Availability:  USMAI, COSMOS, SMCM
Review Submitted by: Kimberly Boenig
Rating: Recommended
Challenge: Book with a one world title

Snowpiercer by Lob Rochette

Snowpiercer cover

I loved Snowpiercer the movie, and so when I found out there was an original source material, I had to read it. The film is fantastic, and it has one of my favorite Hollywood Chrises in it, so I still recommend it. But I can’t say the same for the graphic novel it is based on.

Let me explain. The premise of Snowpiercer is still very compelling. There is a boiled down version of classism through the back vs front of the never-stopping train. The surrounding cold wastelands are pretty terrifying. Snowpiercer at times feels like an extended episode of The Twilight Zone, especially with the ominous repetition of a narrator’s voice in the comic. So those things are pretty positive.

However, I took great issue with the treatment of women in this comic. I get it, post-apocalyptic life is not ideal for either sex. But there is only one female character beyond a simple prostitute, and within a few pages of meeting the male lead, they make out. Nothing in their conversation warranted this. They just introduce each other, yell a little, and then kiss. Great. This happens again when they mess with some of their guards, which works a bit better, since you get a sense that they have bonded a little over their shared experience. Then, later on, they find each other after being separated and have sex. This could work. I’ve seen it work in other pieces of media before. But the major failing of Snowpiercer is that none of their sexual attraction feels warranted. It just feels like the author thought to himself, here is a boy, here is a girl, now kiss. This nagged at me for the rest of the novel and kind of ruined it for me. I think I’d rather have no women in a comic than one who just exists to provide a sexual escape for the male.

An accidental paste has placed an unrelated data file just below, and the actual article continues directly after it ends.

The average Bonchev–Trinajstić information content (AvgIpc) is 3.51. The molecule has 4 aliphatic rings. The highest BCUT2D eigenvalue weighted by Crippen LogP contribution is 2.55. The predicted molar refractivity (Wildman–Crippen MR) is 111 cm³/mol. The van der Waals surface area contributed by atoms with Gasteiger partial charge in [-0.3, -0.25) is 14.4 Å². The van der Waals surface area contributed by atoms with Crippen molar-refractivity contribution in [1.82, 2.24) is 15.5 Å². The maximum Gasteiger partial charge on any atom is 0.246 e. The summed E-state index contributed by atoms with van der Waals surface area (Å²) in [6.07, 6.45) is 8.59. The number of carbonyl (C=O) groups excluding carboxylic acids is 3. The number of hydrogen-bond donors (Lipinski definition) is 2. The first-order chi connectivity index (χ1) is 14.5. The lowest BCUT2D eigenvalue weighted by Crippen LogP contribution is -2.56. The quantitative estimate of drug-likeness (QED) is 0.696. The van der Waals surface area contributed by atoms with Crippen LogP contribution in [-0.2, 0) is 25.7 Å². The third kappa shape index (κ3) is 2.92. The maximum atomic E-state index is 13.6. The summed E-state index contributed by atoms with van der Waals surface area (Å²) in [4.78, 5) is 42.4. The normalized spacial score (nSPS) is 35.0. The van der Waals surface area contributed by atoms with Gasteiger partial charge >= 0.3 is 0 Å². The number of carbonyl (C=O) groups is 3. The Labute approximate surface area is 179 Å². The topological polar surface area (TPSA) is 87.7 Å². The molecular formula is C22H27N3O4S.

I’m still not sure. Maybe I will enjoy the rest of the series more?

Availability:  COSMOS, SMCM
Review Submitted by: Kimberly Boenig
Rating: Not Recommended
Challenge: Book to film; translated book

Mooncop by Tom Gauld

Mooncop cover

Have you ever arrived at a party after it’s basically over? Mooncop explores that feeling by following a lonely cop on the Moon, as the population shrinks down. It’s a cute and thoughtful little story, which will take you less than half an hour to read, so why not? Indulge in the loneliness of the cop on an empty outpost and see what you find in it.

Availability:  COSMOS, SMCM
Review Submitted by:  Kimberly Boenig
Rating:  Recommended
Challenge: Book with a one word title